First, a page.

SELFIES could be used to screen for signs of heart disease

SELFIES could be used to screen for signs of heart disease by analysing photos of a person’s face, new research suggests

  • Selfies could be an cheap and effective way to screen for signs of heart disease
  • A computer was trained to spot facial features associated with increased risk
  • It correctly predicted 80 per cent of cases – as accurate as standard test

Selfies could be an cheap and effective way to screen for signs of heart disease, a study has found.

Research suggests that it is possible for a computer algorithm to detect coronary artery disease by analysing four photographs of a person’s face.

More than 6,800 people took part in the research, providing nurses with selfie photos which were then analysed with artificial intelligence.

The computer was trained to spot certain facial features which are associated with an increased risk of heart disease, but are difficult for doctors to spot.

Research suggests that it is possible for a computer algorithm to detect coronary artery disease by analysing four photographs of a person’s face

These include thinning or grey hair, wrinkles, age spots, ear lobe crease and xanthelasma, which are small, yellow deposits of cholesterol underneath the skin.

The computer analysis was found to correctly predict 80 per cent of cases – making it just as accurate as standard tests.

Heart and circulatory diseases cause more than a quarter of all deaths in the UK, nearly 170,000 deaths each year.

The research was led by Professor Zhe Zheng, from China’s National Centre for Cardiovascular Diseases, who said the selfie screening tool could be a ‘cheap, simple and effective’ way of identifying patients who need further treatment or tests.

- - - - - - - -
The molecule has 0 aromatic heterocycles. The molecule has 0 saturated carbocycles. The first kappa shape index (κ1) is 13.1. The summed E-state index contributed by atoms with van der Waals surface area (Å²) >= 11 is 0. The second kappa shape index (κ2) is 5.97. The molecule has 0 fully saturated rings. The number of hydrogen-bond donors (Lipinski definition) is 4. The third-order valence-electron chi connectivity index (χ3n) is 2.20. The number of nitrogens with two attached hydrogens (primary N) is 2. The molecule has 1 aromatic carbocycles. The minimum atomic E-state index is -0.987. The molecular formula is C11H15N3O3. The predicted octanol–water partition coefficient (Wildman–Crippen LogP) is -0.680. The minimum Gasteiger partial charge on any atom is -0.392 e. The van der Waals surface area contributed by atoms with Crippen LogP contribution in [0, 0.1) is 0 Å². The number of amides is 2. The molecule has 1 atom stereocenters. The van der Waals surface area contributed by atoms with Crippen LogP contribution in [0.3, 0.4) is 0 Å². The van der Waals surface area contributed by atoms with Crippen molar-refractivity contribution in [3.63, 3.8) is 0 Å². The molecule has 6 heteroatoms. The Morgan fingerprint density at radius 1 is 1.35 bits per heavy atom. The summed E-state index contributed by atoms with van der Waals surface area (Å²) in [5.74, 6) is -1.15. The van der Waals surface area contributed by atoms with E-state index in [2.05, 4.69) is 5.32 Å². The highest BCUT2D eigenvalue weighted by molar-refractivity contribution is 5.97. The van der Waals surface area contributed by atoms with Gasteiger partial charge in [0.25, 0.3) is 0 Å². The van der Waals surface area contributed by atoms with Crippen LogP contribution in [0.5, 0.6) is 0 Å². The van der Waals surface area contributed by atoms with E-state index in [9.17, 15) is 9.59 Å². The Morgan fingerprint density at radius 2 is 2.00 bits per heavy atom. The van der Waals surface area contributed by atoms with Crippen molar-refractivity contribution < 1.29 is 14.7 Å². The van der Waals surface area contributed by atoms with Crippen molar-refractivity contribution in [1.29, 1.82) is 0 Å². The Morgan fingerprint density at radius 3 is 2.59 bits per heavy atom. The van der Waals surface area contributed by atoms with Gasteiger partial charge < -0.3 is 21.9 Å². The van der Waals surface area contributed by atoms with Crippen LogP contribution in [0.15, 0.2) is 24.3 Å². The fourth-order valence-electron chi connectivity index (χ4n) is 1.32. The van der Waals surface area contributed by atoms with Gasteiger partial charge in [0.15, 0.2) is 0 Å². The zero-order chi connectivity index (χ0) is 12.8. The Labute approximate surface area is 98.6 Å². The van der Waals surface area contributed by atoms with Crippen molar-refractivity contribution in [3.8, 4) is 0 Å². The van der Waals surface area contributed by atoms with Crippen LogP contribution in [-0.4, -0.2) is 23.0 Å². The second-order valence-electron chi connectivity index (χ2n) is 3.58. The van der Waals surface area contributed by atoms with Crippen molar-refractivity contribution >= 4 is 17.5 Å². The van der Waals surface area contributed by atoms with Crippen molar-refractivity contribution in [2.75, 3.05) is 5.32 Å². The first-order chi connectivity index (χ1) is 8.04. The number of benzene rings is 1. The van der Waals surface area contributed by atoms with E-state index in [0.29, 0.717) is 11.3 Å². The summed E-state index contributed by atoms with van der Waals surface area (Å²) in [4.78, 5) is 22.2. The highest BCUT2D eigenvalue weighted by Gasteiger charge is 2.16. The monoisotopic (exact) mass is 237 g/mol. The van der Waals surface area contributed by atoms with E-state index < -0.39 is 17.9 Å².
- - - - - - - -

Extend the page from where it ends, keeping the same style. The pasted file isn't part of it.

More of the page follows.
‘It is a step towards the development of a deep learning-based tool that could be used to assess the risk of heart disease, either in outpatient clinics or by means of patients taking ‘selfies’ to perform their own screening,’ he explained.

‘Our ultimate goal is to develop a self-reported application for high risk communities to assess heart disease risk in advance of visiting a clinic.

‘However, the algorithm requires further refinement and external validation in other populations and ethnicities.’

Co-researcher Professor Xiang-Yang Ji, added: ‘The algorithm had a moderate performance, and additional clinical information did not improve its performance, which means it could be used easily to predict potential heart disease based on facial photos alone.

‘The cheek, forehead and nose contributed more information to the algorithm than other facial areas.

‘However, we need to improve the specificity as a false positive rate of as much as 46% may cause anxiety and inconvenience to patients, as well as potentially overloading clinics with patients requiring unnecessary tests.’

The paper was published in the European Heart Journal.

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